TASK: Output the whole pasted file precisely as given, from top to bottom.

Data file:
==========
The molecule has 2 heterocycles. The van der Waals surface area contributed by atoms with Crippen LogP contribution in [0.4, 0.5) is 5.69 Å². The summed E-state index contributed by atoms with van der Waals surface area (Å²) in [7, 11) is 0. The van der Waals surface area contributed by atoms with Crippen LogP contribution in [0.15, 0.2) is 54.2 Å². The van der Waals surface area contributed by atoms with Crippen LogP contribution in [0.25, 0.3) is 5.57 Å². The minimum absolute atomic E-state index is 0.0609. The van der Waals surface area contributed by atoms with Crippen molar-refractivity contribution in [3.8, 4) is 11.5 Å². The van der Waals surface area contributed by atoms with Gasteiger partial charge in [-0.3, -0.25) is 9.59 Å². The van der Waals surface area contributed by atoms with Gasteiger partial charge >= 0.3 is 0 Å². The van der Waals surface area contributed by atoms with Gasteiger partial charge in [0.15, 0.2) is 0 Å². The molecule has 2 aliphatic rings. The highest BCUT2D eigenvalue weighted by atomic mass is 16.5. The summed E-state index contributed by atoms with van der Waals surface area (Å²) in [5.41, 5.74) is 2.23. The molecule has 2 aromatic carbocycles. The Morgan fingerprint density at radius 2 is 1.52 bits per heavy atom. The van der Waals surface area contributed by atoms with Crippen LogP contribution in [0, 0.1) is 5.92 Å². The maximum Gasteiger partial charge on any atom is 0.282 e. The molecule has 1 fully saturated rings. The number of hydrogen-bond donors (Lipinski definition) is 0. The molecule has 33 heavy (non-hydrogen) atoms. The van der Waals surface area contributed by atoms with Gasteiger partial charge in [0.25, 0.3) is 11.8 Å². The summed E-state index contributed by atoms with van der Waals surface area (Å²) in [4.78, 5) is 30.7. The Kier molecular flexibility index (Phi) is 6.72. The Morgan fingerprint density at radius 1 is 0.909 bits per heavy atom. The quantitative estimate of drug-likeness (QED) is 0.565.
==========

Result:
The molecule has 2 heterocycles. The van der Waals surface area contributed by atoms with Crippen LogP contribution in [0.4, 0.5) is 5.69 Å². The summed E-state index contributed by atoms with van der Waals surface area (Å²) in [7, 11) is 0. The van der Waals surface area contributed by atoms with Crippen LogP contribution in [0.15, 0.2) is 54.2 Å². The van der Waals surface area contributed by atoms with Crippen LogP contribution in [0.25, 0.3) is 5.57 Å². The minimum absolute atomic E-state index is 0.0609. The van der Waals surface area contributed by atoms with Crippen molar-refractivity contribution in [3.8, 4) is 11.5 Å². The van der Waals surface area contributed by atoms with Gasteiger partial charge in [-0.3, -0.25) is 9.59 Å². The van der Waals surface area contributed by atoms with Gasteiger partial charge >= 0.3 is 0 Å². The van der Waals surface area contributed by atoms with Gasteiger partial charge in [0.15, 0.2) is 0 Å². The molecule has 2 aliphatic rings. The highest BCUT2D eigenvalue weighted by atomic mass is 16.5. The summed E-state index contributed by atoms with van der Waals surface area (Å²) in [5.41, 5.74) is 2.23. The molecule has 2 aromatic carbocycles. The Morgan fingerprint density at radius 2 is 1.52 bits per heavy atom. The van der Waals surface area contributed by atoms with Crippen LogP contribution in [0, 0.1) is 5.92 Å². The maximum Gasteiger partial charge on any atom is 0.282 e. The molecule has 1 fully saturated rings. The number of hydrogen-bond donors (Lipinski definition) is 0. The molecule has 33 heavy (non-hydrogen) atoms. The van der Waals surface area contributed by atoms with Gasteiger partial charge in [0.25, 0.3) is 11.8 Å². The summed E-state index contributed by atoms with van der Waals surface area (Å²) in [4.78, 5) is 30.7. The Kier molecular flexibility index (Phi) is 6.72. The Morgan fingerprint density at radius 1 is 0.909 bits per heavy atom. The quantitative estimate of drug-likeness (QED) is 0.565.